Underinsurance: Are YOU sure you’re adequately insured?


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Underinsurance continues to be a serious issue for any business or enterprise affected, as well as the insurers and insurance brokers that try to deal with the consequences. "Am I insured? And am I insured for enough?" are common questions when faced with loss or significant damage. The worst possible outcome is to be informed that you don’t have adequate cover for a full payout, or even a partial payout.

So, we’re kicking off with a reminder of what underinsurance is, how it happens, and the problems it causes, before focusing on the consequences, related costs, and examples that show the true impact.

The cost of underinsurance

Put simply, underinsurance is when a policy’s cover level equates to less than the correct total value that should be insured. For example, you own a business premises and it’s insured for £200,000 in total. A fire at the building not only destroys the building, but also any stock, machinery, IT equipment, and more miscellaneous items such as physical files, fittings, and so on. When the post-incident numbers are calculated, the true and complete value is closer to £400,000 – creating a marked difference of £200,000 or, to look at it another way, 50 per cent underinsurance. 

Even if you have an approved fire alarm and other methods designed to protect your business and satisfy your insurers, if the value submitted in the first place is under, then there could be trouble in store in terms of meeting your rebuild and recovery costs. 

In this example, the insurer would only be liable for 50 per cent of the actual claim and would only pay £100,000 to the insured. What you will notice here is that although the difference is 50 per cent, what is received by the insured is 25 per cent of the total loss – which can be a massive shock in financial terms.

Having got through the physical and emotional trauma of this happening to your business, being told by your insurer that they can justifiably not pay the full claim amount may feel like adding insult to injury. But the insurer is not doing this to be difficult or ruin your livelihood – it’s one of the fundamental principles of the insurance industry. 

The main issue with underinsurance? You may not even know that you have a problem until you need to make a claim.

Understanding the average rule

Before we move away from the technicalities, it’s important to reiterate the meaning of the ‘average rule’ or ‘average clause’ and its place in underinsurance, because insurers use this to calculate claims and decide what your payout will be if you’re underinsured.

When the amount you’re insured by is less than the actual value of the property, insurers may reduce the claim payout proportionally. For example, if a property is insured for 50 per cent of its actual value, the insurer may only cover and therefore pay up to 50 per cent of the claim in the event of a loss.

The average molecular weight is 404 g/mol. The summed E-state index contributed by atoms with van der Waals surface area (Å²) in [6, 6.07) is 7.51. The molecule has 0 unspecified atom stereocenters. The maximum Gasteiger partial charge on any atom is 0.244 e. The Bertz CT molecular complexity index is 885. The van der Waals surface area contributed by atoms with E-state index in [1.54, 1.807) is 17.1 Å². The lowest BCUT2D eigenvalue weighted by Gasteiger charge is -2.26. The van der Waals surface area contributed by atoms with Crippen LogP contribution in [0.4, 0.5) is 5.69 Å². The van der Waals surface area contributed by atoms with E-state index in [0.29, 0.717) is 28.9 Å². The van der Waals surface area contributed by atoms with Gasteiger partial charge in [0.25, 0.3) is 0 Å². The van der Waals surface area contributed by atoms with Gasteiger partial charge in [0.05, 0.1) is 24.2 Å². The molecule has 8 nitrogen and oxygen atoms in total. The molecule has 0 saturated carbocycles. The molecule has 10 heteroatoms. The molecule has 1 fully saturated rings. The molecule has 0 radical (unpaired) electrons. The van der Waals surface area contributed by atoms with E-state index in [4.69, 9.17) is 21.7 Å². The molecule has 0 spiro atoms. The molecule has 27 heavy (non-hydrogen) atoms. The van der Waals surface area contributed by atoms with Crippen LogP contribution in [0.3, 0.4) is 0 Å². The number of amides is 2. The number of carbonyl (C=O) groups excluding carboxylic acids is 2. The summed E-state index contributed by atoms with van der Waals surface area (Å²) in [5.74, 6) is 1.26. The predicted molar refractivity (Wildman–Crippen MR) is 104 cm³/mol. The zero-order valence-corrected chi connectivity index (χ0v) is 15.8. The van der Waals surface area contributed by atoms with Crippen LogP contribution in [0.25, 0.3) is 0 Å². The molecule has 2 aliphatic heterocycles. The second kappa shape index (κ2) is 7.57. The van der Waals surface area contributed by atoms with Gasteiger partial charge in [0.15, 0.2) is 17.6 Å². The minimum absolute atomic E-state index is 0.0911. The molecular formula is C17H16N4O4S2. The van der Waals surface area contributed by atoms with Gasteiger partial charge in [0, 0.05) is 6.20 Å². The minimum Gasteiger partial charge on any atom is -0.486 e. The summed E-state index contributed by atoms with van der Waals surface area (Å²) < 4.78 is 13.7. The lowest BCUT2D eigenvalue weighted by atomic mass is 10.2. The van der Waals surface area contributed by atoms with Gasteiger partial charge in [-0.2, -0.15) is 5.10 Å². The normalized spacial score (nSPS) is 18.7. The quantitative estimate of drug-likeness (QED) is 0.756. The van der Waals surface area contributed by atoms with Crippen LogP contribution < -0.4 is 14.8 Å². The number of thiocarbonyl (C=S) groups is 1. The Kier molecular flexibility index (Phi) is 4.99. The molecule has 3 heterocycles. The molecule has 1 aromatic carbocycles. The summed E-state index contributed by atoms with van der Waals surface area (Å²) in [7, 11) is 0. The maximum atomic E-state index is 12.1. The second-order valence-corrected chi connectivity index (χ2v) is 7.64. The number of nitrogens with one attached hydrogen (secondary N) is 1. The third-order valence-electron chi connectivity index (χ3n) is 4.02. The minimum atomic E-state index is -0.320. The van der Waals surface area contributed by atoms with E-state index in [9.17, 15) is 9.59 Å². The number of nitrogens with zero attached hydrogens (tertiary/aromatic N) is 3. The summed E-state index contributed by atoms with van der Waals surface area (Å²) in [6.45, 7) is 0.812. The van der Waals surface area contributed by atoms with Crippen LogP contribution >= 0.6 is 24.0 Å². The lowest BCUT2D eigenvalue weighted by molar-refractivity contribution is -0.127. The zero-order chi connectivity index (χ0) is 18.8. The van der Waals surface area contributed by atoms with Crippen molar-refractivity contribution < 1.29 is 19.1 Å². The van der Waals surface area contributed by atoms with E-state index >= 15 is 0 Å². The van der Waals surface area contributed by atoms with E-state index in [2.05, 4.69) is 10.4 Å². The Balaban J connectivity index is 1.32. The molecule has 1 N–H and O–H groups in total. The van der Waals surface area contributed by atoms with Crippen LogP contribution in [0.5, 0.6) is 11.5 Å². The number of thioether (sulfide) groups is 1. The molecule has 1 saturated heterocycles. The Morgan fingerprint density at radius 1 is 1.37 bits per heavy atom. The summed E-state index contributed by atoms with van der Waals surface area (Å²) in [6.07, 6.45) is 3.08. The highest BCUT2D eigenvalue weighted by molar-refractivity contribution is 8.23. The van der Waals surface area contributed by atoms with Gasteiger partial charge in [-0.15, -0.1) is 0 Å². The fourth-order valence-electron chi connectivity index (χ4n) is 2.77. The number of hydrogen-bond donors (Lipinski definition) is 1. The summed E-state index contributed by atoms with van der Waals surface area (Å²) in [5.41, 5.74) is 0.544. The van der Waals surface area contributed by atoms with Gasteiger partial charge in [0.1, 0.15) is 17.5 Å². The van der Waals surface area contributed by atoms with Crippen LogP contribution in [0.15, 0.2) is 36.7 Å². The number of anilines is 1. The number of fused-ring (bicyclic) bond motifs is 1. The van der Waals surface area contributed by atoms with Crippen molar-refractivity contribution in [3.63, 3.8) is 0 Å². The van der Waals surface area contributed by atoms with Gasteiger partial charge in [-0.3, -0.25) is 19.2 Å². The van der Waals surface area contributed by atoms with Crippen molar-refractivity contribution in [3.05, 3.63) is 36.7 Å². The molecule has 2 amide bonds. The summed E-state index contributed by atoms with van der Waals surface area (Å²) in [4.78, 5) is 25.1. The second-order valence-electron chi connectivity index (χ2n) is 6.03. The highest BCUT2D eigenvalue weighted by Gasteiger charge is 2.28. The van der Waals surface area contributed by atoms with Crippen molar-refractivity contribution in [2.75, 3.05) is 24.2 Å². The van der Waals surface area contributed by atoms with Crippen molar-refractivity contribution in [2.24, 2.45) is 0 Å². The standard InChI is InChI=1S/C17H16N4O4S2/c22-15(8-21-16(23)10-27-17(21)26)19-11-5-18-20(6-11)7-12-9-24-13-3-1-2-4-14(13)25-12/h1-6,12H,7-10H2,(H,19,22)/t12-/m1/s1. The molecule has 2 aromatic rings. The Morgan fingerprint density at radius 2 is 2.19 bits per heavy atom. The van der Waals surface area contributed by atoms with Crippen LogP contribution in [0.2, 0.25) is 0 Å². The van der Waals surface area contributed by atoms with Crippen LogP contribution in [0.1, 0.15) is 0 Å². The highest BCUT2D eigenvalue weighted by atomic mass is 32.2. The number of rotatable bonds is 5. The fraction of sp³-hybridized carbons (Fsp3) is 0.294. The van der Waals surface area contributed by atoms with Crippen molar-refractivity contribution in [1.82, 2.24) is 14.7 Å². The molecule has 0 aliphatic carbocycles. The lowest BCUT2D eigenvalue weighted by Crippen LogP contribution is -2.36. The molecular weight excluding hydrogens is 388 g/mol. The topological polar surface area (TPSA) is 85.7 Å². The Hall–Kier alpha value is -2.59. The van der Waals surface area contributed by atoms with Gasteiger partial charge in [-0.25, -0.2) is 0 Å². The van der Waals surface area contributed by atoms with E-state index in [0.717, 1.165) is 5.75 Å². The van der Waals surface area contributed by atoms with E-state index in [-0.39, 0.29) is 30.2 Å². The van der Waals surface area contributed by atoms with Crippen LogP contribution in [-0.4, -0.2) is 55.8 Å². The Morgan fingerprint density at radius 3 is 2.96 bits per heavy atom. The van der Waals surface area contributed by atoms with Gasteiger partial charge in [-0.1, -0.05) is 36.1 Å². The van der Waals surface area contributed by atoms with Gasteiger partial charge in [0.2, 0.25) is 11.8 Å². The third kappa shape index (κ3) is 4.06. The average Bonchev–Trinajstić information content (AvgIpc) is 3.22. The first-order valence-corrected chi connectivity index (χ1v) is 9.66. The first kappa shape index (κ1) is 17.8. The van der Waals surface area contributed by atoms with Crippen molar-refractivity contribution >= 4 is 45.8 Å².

This principle encourages policyholders to adequately insure their property to avoid being penalised in case of a claim. 

In some instances, the insurer may be entitled to void the policy altogether if it materialises that the risk was unfairly presented. We’ve used the example of 50 per cent to keep the numbers straightforward, but at that level of underinsurance, the insurer could deem it reckless and possibly deliberate, which gives them the right to completely void the policy under the Insurance Act 2015.

Why underinsurance happens

One explanation for underinsurance occurring is that there was simply a failure or oversight in understanding what is required to be insured. There’s also that other common pitfall of people thinking, “It’ll never happen to me, so why waste money on something so unlikely?”. This is a weak defence should something then occur, and insurers will rightly say that this was a failure to accurately declare sums insured. 

Other typical reasons for underinsurance are that a valuation is out of date and therefore hasn’t accounted for inflation and other changes over time; incorrect calculations were made in the first place; circumstances have changed; and even the increasingly hard market that’s affected all aspects of the insurance sector. 

In addition, there might be insufficient limits within the policy, or perhaps advice has been sought from an unqualified person who fails to make an allowance for the items required to be included within a building's declared value. This subject is covered in more detail by our podcasts, which can be found here.

Different types of underinsurance

Underinsurance and the repercussions extend much further than the cases we’ve highlighted above. To add further context, some of the most common scenarios presented to insurers are as follows: